Archive for Craik

Craik woodcarver wins awards

Two models made by Austin Eade of Craik — a bufflehead duck (left) and a pine grosbeak (right) — recently won awards at a pair of competitions.

By Joel van der Veen

CRAIK — Each one starts as a humble block of tupelo wood.

The body and features are carved with care before the finishing touches — glass eyes and paint — are added.

Each bird has a unique posture or “attitude” that the carver needs to capture in his or her work. If they’ve done that properly, Austin Eade said, a trained eye can identify the bird even before it’s painted.

“It’s a connection to nature,” he explained. “If you can’t identify the bird or the subject before you paint it, you didn’t capture the essence of the bird.”

Eade, 73, has strengthened that connection over the past decade as he has pursued his woodcarving hobby.

In that time, he has completed roughly 30 birds. He works on them over the winter months, finishing two or three in an average season.

Eade, a longtime Craik resident, recently won awards for his work at a pair of competitions, including an international show in the U.S.

He had two entries in the Prairie Canada Carvers Show and Competition, held April 22 and 23 in Winnipeg.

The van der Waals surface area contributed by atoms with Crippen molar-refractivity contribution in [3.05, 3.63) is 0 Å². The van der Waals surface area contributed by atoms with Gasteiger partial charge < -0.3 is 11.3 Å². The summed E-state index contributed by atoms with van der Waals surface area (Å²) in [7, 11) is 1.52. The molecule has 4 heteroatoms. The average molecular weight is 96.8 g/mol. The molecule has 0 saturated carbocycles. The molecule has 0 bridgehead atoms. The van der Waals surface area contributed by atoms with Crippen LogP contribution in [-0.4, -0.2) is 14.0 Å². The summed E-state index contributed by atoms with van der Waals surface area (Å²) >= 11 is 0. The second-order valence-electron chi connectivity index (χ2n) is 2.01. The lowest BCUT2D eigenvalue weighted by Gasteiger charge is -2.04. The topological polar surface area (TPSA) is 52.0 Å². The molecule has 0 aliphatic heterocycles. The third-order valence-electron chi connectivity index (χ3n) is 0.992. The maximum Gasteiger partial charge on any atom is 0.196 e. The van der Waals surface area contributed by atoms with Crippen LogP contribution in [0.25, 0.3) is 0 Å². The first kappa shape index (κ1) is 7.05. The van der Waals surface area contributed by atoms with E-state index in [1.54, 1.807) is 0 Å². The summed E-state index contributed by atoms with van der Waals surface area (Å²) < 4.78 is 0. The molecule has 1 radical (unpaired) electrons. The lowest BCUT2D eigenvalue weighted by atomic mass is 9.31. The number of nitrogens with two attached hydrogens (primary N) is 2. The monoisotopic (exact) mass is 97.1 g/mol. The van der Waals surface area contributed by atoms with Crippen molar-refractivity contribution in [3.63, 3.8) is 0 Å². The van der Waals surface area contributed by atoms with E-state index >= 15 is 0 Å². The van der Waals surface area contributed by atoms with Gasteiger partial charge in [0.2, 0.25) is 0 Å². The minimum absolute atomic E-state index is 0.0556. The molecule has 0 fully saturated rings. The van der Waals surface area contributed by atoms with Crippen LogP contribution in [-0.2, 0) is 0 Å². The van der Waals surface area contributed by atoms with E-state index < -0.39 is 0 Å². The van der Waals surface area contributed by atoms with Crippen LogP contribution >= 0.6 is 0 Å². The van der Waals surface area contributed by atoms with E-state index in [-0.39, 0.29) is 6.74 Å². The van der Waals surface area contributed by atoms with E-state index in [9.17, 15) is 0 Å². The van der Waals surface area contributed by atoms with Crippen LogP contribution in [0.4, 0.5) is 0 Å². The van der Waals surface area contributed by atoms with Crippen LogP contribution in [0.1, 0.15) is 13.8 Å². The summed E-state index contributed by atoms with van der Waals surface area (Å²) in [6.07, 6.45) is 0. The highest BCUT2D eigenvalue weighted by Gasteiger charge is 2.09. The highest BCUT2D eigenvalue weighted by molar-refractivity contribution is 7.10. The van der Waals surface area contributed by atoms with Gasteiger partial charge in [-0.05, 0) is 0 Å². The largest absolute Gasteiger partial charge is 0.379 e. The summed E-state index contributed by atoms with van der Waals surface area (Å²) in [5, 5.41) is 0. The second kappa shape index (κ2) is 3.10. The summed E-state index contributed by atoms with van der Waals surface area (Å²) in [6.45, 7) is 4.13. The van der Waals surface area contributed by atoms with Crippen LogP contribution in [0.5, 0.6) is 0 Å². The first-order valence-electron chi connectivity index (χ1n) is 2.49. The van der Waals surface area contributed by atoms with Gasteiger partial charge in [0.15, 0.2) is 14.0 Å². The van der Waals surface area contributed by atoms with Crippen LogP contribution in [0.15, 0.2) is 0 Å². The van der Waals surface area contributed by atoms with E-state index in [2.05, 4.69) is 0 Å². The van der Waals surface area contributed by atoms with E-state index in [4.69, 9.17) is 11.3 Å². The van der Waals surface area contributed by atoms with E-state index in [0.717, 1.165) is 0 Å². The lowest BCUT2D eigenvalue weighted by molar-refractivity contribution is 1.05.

There, his female pine grosbeak won best of show at the open level, while his bufflehead drake also placed first in its category.

A week later, he had the same two pieces entered in the Ward World Championship, held in Ocean City, Maryland from April 28 to 30.

The grosbeak won Best in Category (songbirds), outranking other entries from Canada, the U.S. and the U.K, while the bufflehead was a runner-up for Best in Species.

For the full story, please see the July 3 edition of The Davidson Leader or call 306-567-2047 to subscribe today.

Obituary: Spencer, Violet

Violet Spencer
February 9, 1918 — May 27, 2017

Violet Alberta Sloan was born Feb. 9, 1918 at Kirriemuir, Alta., and passed away May 27 at the age of 99 in Craik.

She was predeceased by her husband George Ernest Barton Spencer in 1973, also by her parents Jack and Leona Sloan; sister Lyda Ward; brothers Chauncey (Jack); and Ralph. She is survived by brothers Jim (Evan) and wife Elaine of Saskatoon; and Stanley of Moose Jaw; three boys, Ernest (Nancy), David (Arlette) and Hilton (Wilma); eight grandchildren — Lori Ann and Michael, Tanya and Nicole, George, Peter, John and Rae-Lynn; as well as numerous nieces, nephews and a growing number of great-grandchildren.

Violet’s dad Jack came west with his three brothers on threshing excursions and homesteaded at Kirriemuir. Leona had come from New Brunswick with her sister to teach. The two were married in 1916.